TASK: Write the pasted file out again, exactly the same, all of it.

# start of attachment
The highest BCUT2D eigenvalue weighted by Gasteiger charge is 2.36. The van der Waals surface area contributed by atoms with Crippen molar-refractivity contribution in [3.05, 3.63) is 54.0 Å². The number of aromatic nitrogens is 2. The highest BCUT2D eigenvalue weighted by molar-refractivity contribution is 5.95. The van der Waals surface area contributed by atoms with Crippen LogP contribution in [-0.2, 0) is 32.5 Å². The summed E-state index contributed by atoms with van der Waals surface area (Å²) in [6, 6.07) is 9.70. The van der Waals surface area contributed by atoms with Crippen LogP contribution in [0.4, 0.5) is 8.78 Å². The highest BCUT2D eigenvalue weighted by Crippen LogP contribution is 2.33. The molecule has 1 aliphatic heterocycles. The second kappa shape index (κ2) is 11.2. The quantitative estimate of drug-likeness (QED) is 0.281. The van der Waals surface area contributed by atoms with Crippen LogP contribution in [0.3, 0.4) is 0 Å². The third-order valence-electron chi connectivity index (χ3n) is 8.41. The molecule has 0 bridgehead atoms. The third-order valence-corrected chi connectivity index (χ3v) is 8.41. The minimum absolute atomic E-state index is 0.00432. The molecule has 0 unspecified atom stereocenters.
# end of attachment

The highest BCUT2D eigenvalue weighted by Gasteiger charge is 2.36. The van der Waals surface area contributed by atoms with Crippen molar-refractivity contribution in [3.05, 3.63) is 54.0 Å². The number of aromatic nitrogens is 2. The highest BCUT2D eigenvalue weighted by molar-refractivity contribution is 5.95. The van der Waals surface area contributed by atoms with Crippen LogP contribution in [-0.2, 0) is 32.5 Å². The summed E-state index contributed by atoms with van der Waals surface area (Å²) in [6, 6.07) is 9.70. The van der Waals surface area contributed by atoms with Crippen LogP contribution in [0.4, 0.5) is 8.78 Å². The highest BCUT2D eigenvalue weighted by Crippen LogP contribution is 2.33. The molecule has 1 aliphatic heterocycles. The second kappa shape index (κ2) is 11.2. The quantitative estimate of drug-likeness (QED) is 0.281. The van der Waals surface area contributed by atoms with Crippen LogP contribution in [0.3, 0.4) is 0 Å². The third-order valence-electron chi connectivity index (χ3n) is 8.41. The molecule has 0 bridgehead atoms. The third-order valence-corrected chi connectivity index (χ3v) is 8.41. The minimum absolute atomic E-state index is 0.00432. The molecule has 0 unspecified atom stereocenters.